It’s easy to forget, amid the swirling campaigns and powerful rhetoric of women like Michele Bachmann, Sarah Palin, Hillary Clinton, and Elizabeth Warren, that women fighting for the right to vote in the early 1900s were once imprisoned and beaten. Today, on the 91st anniversary of women’s suffrage, we can recall their struggles with vivid visuals: the cartoons of propagandist Nina Allender.
Born in Kansas in 1872, Allender studied painting at the Corcoran School of Art and the Pennsylvania Academy of Fine Arts. One Sunday in early 1913, Alice Paul, founder of the National Woman’s Party, visited Allender to ask her to work for the suffrage movement. She agreed.
“She really created a new suffragist image, a new female image,” says Jennifer Krafchik, the assistant director of the Sewall-Belmont House Museum, where the only known collection of Allender’s pictures are now on display. “We went from these traditional images of suffragists looking haggard, angry, and distorted to women who not only had shape and beauty but were intelligent and forceful.”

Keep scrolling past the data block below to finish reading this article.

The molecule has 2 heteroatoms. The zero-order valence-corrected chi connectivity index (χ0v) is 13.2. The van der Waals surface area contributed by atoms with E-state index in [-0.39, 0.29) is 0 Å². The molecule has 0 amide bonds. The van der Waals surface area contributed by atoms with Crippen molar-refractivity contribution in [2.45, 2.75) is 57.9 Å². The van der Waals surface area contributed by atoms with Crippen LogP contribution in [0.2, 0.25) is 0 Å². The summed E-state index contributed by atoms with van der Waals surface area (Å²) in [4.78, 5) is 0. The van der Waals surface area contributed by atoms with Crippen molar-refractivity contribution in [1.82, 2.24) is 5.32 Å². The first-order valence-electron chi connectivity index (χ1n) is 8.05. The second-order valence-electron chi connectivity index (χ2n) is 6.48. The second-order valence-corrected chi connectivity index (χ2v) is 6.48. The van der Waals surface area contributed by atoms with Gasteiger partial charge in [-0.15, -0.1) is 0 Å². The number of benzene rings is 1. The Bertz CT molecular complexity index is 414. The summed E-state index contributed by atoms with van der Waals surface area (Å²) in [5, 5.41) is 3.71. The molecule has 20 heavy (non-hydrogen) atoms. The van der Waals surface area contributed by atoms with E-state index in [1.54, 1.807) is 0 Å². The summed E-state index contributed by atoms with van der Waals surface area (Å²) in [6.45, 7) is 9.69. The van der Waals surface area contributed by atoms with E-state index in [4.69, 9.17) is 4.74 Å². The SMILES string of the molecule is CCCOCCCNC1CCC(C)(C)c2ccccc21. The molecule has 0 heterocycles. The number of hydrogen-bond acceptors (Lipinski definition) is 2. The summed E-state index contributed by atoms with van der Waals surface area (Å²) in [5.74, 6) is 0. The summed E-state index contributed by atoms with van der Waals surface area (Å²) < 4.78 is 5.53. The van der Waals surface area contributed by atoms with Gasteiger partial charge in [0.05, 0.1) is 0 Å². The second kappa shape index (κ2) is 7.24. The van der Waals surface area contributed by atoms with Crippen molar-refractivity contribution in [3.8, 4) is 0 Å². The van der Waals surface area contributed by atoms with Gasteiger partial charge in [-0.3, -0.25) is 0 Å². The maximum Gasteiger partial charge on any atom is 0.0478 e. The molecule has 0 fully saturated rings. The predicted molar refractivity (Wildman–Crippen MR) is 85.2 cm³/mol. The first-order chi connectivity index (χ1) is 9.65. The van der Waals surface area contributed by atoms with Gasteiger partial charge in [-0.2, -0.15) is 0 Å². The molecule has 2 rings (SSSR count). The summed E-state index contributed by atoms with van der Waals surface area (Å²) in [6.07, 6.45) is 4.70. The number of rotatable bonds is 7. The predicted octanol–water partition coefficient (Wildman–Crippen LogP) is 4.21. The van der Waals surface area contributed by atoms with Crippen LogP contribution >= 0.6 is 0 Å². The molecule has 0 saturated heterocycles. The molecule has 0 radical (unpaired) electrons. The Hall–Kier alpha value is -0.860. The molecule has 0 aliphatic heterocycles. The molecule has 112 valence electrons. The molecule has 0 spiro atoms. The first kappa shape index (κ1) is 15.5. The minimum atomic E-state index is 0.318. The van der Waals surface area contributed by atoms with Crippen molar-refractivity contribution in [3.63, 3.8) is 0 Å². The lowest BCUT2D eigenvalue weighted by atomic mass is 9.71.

The fiercely courageous woman typical of Allender’s work became known as the Allender girl, a figure who “expressed the new spirit that came into the suffrage movement when Alice Paul and Lucy Burns came to the National Capital in 1913 and opened their little basement headquarters,” noted the Suffragist circa 1916.
Click on the slideshow below to view some of Allender’s most powerful cartoons and a few images of suffragists picketing outside the White House.
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